The circular call answer/end button (with the Beats logo on it) is the middle of the left earcup and doubles as a one-button remote for music playback. Tap it once and it pauses your music. Tap it twice quickly and it advances to the next track. Three quick taps sends you back a track. Volume controls are also on the the same earcup, above and below the one-button remote.
Last but not least, there's an auto on/off feature for automatic shutdown once you unplug the headphones if you have them in corded mode. But beware of leaving them connected to your phone in Bluetooth mode and not turning them off. They will most likely run out of juice overnight.
The original Studio model led to the rise of headphones that overemphasize the bass and wasn't really true to its name ("studio" headphones are supposed to be accurate). As with the updated 2013 wired Studio model, Beats has gone to a better balanced sound profile that doesn't overwhelm you with bass.
I described the new standard Studio (2013) as "exciting," with lots of detail and bass energy. If anything, that headphone has some treble push. That hyped sound can be advantageous for mobile listening, where ambient noise can creep in and compete with your music. (Note: the headphones do leak some sound at higher volumes.)
The Studio Wireless also has some excitement to it, but it's a little more subdued of a headphone with less push to the treble, which gives it a smooth, fairly accurate sound. The bass is punchy without feeling over accentuated and the midrange (vocals, acoustical material) is forward leaning, though only slightly so.
It's a pleasant headphone to listen to, and one you can listen to for long periods, but it's not necessarily one that makes you hear things in your music that you haven't heard before.
Of course, for those folks who don't use so-called premium headphone on a regular basis, the experience may be quite different. But having listened to my fair share of high-end headphones, the Beats Studio Wireless isn't terribly special -- at least when compared to decent wired headphones in the $200-to-$400 price range.
But the key here is that this is a wireless Bluetooth headphone, and there isn't too much out there that sounds really good in the Bluetooth realm. For the money, I like the Harman Kardon BT, but its metal design and fit aren't for everybody. Another comparable model in this price range is the Nokia Purity Pro by Monster, which offers very good Bluetooth sound for around $350. And then there's the $250 Bose AE2w, which is arguably the most comfortable of the bunch, though a little gawky from a design perspective. (See CNET's list of top wireless headphones for the current hierarchy.)
I spent the most time comparing the Studio Wireless to the $400 Parrot Zik, which offers more high-tech features, including touch-sensitive controls, automatic pause when you take the headphones off your ears, and an app that allows you to tweak the sound profile. (Another comparable model in this price range is the Nokia Purity Pro by Monster, which also offers very good Bluetooth sound for around $350).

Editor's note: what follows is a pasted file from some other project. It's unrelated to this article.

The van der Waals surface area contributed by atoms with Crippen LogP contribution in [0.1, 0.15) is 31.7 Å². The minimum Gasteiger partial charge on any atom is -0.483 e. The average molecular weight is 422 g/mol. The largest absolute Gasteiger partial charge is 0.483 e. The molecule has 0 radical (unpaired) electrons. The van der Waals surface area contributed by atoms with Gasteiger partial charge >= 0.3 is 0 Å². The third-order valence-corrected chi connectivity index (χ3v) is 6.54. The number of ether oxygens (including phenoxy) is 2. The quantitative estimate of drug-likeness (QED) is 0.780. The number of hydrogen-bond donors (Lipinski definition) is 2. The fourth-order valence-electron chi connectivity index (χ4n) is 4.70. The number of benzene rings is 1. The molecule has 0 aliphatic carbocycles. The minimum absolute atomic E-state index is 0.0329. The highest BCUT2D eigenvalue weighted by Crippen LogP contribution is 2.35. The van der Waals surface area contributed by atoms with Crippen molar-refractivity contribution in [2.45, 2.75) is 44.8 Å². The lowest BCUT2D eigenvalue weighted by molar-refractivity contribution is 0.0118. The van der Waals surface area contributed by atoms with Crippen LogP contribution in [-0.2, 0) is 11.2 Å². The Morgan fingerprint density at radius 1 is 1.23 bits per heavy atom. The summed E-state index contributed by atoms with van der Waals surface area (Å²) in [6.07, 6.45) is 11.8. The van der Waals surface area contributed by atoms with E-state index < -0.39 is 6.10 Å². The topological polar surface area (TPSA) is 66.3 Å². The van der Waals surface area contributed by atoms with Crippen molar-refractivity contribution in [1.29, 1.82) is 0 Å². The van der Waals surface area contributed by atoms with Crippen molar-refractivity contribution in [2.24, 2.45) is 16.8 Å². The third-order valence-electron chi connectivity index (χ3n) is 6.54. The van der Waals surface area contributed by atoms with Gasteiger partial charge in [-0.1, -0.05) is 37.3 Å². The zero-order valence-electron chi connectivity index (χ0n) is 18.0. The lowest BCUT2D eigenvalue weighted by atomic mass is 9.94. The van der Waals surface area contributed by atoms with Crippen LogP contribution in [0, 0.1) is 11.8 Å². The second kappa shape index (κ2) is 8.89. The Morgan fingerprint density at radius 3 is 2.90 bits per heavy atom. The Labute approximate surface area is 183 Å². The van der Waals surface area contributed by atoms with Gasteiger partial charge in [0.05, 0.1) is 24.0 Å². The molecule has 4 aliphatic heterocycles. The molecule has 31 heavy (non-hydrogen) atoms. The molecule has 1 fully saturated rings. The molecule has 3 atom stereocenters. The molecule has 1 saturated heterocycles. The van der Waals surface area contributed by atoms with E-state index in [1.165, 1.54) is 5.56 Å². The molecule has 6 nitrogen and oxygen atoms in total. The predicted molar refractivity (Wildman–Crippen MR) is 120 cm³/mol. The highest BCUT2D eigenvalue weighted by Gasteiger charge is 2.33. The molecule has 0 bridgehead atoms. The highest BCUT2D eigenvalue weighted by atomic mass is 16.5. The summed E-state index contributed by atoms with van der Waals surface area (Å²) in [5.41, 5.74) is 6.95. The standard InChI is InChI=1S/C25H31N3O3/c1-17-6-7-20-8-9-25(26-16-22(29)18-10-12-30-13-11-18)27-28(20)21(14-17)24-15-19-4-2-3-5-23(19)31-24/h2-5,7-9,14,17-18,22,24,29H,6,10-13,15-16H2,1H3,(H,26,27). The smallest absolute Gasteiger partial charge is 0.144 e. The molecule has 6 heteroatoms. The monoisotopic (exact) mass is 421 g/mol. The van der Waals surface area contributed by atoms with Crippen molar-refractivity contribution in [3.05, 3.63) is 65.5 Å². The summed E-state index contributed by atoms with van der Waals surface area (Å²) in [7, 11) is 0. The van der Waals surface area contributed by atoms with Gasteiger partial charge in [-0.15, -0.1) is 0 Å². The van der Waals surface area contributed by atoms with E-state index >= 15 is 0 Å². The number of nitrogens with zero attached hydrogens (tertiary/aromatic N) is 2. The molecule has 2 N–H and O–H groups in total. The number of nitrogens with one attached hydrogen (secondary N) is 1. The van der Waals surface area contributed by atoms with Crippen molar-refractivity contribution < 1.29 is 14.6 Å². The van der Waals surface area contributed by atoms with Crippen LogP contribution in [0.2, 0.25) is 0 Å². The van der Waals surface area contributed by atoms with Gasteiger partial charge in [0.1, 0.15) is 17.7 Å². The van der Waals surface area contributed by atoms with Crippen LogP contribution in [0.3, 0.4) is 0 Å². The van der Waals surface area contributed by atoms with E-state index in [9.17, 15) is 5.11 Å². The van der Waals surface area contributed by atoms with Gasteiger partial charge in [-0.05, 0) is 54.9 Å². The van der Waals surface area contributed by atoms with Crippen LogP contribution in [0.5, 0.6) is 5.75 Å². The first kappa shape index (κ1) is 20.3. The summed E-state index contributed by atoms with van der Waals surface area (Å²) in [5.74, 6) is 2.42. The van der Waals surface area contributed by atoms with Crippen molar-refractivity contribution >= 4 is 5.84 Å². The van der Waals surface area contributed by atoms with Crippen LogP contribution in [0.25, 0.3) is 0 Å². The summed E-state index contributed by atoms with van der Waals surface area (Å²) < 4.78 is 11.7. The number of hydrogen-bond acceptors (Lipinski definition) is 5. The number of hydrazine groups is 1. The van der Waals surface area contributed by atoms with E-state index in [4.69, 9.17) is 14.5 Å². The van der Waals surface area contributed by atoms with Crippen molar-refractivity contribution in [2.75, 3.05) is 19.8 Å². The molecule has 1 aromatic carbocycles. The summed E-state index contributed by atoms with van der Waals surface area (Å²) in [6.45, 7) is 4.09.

I like the Ziks' sound, but I thought the Beats Studio Wireless sounded a little more natural, with tighter bass (all these types of headphones risk making your music sound digitally "processed"). I also thought the lighter Beats headphone was more comfortable to wear. Though it's a relatively large headphone, it is usable at the gym and is more stable on your head than the Zik, making it better for active wear (no, it isn't sweat-proof, but it seems to handle a small amount moisture without a problem).
If you're wondering if this headphone sounds better in wired mode, the answer is no. Headphones that feature active noise canceling and Bluetooth tend to be tuned for listening under those conditions, and I thought these sounded more vibrant in Bluetooth mode.
It is worth mentioning that, just like most of the other noise-canceling headphones we've tried, the Studio Wireless' built-in electronics introduce a small amount of hiss to the sound that's barely audible in quiet rooms. Of course, you don't need noise cancellation in quiet rooms, but you can't turn the noise-canceling circuitry off and get any sound out of the headphones; it has to be engaged for them to work.
I should also add that the noise canceling isn't as effective as that in the Bose QuietComfort 15, which is better suited for airplane use. The noise canceling in the Beats offers more modest muffling (while you're listening to music). It worked well for me when I was on the noisy streets of New York, providing a little extra layer of noise cancellation on top of the passive noise cancellation that its snug over-the-ear design provides.
I don't know too many people who would call the Beats Wireless a bargain at $379.95. For what they are, they should probably cost less, but the market is what it is, and plenty of people seem willing to ante up the dough for Beats-branded headphones (and Bose headphones, for that matter).
On a positive note, these Beats are significantly better than the original (circa 2010) Studio and the old $279.95 Wireless on-ear. So while you're paying a premium for the brand, I think the majority of people will be very pleased with both the sound and fit of these headphones. And if I were choosing between this and the standard Studio (2013), I'd pay the extra $80 to get the wireless option. You don't lose anything on the performance front, and the convenience of cutting the cord is worth it, even if the price seems steep.